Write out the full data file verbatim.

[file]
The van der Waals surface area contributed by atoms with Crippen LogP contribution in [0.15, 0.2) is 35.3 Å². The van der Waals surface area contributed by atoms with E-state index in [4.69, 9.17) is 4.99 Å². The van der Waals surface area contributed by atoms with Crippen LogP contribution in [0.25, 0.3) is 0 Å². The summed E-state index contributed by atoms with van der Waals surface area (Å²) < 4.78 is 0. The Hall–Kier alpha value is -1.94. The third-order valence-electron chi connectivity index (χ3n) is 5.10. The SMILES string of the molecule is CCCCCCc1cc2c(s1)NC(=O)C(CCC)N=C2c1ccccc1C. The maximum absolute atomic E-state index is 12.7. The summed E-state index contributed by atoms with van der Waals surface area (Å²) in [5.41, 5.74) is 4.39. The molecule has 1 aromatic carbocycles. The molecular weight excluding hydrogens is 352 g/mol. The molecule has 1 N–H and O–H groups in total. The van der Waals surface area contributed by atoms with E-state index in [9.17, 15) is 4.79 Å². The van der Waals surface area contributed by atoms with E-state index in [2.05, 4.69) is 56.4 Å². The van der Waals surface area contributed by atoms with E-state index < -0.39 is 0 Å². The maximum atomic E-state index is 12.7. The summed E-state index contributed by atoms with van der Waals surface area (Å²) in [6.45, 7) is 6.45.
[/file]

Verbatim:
The van der Waals surface area contributed by atoms with Crippen LogP contribution in [0.15, 0.2) is 35.3 Å². The van der Waals surface area contributed by atoms with E-state index in [4.69, 9.17) is 4.99 Å². The van der Waals surface area contributed by atoms with Crippen LogP contribution in [0.25, 0.3) is 0 Å². The summed E-state index contributed by atoms with van der Waals surface area (Å²) < 4.78 is 0. The Hall–Kier alpha value is -1.94. The third-order valence-electron chi connectivity index (χ3n) is 5.10. The SMILES string of the molecule is CCCCCCc1cc2c(s1)NC(=O)C(CCC)N=C2c1ccccc1C. The maximum absolute atomic E-state index is 12.7. The summed E-state index contributed by atoms with van der Waals surface area (Å²) in [5.41, 5.74) is 4.39. The molecule has 1 aromatic carbocycles. The molecular weight excluding hydrogens is 352 g/mol. The molecule has 1 N–H and O–H groups in total. The van der Waals surface area contributed by atoms with E-state index in [9.17, 15) is 4.79 Å². The van der Waals surface area contributed by atoms with E-state index in [2.05, 4.69) is 56.4 Å². The van der Waals surface area contributed by atoms with E-state index < -0.39 is 0 Å². The maximum atomic E-state index is 12.7. The summed E-state index contributed by atoms with van der Waals surface area (Å²) in [6.45, 7) is 6.45.